The U.S. Supreme Court has ruled 5-4 that health insurers serving federal employees must seek reimbursement of monies paid to claimants under state law, not federal law.
An official in the Washington office of the Blue Cross and Blue Shield Association expressed disappointment with the court’s ruling.
But Larry Akey, a spokesman for America’s Health Insurance Plans, Washington, says the decision was made on technical grounds concerning jurisdiction and does not appear to narrow a May decision that dealt with subrogation, or reimbursement of health insurers by third parties who have helped to pay for insureds’ medical care.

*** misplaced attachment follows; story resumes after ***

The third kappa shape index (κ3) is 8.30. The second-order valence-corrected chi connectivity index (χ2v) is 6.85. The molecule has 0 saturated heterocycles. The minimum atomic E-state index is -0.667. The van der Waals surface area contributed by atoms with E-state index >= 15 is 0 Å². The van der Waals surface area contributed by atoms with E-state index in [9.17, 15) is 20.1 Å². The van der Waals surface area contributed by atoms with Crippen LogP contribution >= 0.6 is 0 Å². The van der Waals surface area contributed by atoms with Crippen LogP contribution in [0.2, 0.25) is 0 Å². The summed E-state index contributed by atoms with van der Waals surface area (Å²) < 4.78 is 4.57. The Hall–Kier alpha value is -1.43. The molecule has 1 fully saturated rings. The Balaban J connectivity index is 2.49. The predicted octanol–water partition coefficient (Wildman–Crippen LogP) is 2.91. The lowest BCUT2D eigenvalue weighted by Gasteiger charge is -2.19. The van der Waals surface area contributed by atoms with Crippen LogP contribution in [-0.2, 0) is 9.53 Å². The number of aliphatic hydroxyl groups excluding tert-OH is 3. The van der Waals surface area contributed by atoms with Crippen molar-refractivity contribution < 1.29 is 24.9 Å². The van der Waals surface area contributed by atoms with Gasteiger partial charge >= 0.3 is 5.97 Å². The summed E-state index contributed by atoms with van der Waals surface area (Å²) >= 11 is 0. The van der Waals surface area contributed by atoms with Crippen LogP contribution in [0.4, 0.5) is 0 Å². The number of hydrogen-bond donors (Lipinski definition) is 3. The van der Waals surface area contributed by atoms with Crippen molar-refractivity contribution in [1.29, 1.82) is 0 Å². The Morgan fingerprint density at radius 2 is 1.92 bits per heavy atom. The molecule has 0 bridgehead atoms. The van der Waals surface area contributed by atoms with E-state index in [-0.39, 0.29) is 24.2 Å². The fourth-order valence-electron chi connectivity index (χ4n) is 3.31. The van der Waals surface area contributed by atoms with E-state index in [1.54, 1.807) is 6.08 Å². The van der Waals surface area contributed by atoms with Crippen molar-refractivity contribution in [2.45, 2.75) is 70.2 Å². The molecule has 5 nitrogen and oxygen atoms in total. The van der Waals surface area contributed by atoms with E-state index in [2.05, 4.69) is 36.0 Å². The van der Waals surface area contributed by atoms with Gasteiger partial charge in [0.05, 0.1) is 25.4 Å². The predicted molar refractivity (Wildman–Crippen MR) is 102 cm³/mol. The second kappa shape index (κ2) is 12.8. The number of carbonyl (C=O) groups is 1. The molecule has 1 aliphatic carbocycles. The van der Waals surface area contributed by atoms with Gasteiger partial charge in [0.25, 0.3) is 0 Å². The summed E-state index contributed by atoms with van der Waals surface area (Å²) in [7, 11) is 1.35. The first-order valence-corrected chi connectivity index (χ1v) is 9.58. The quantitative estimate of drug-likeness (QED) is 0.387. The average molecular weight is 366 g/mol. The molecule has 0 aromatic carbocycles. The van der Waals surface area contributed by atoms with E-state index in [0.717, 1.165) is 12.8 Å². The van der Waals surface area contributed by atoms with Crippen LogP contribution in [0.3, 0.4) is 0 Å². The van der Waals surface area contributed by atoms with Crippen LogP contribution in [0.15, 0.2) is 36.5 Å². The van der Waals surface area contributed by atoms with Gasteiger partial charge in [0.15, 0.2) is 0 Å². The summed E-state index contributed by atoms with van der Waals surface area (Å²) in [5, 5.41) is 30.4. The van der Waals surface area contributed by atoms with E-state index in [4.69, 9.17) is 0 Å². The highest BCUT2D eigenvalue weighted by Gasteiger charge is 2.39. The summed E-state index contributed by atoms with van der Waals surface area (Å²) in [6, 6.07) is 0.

“Subrogation is a big issue,” Akey says. “But this case was decided purely on jurisdictional issues. We are not concerned as much about this case, because it does not deal directly with subrogation, but as to whether state or federal courts have jurisdiction in this narrowly defined set of circumstances.”
In the May decision, Sereboff vs.MAMSI, the Supreme Court ruled that health plans can ask for reimbursement for previously provided benefits from a recipient if the recipient receives payment for the services from someone else.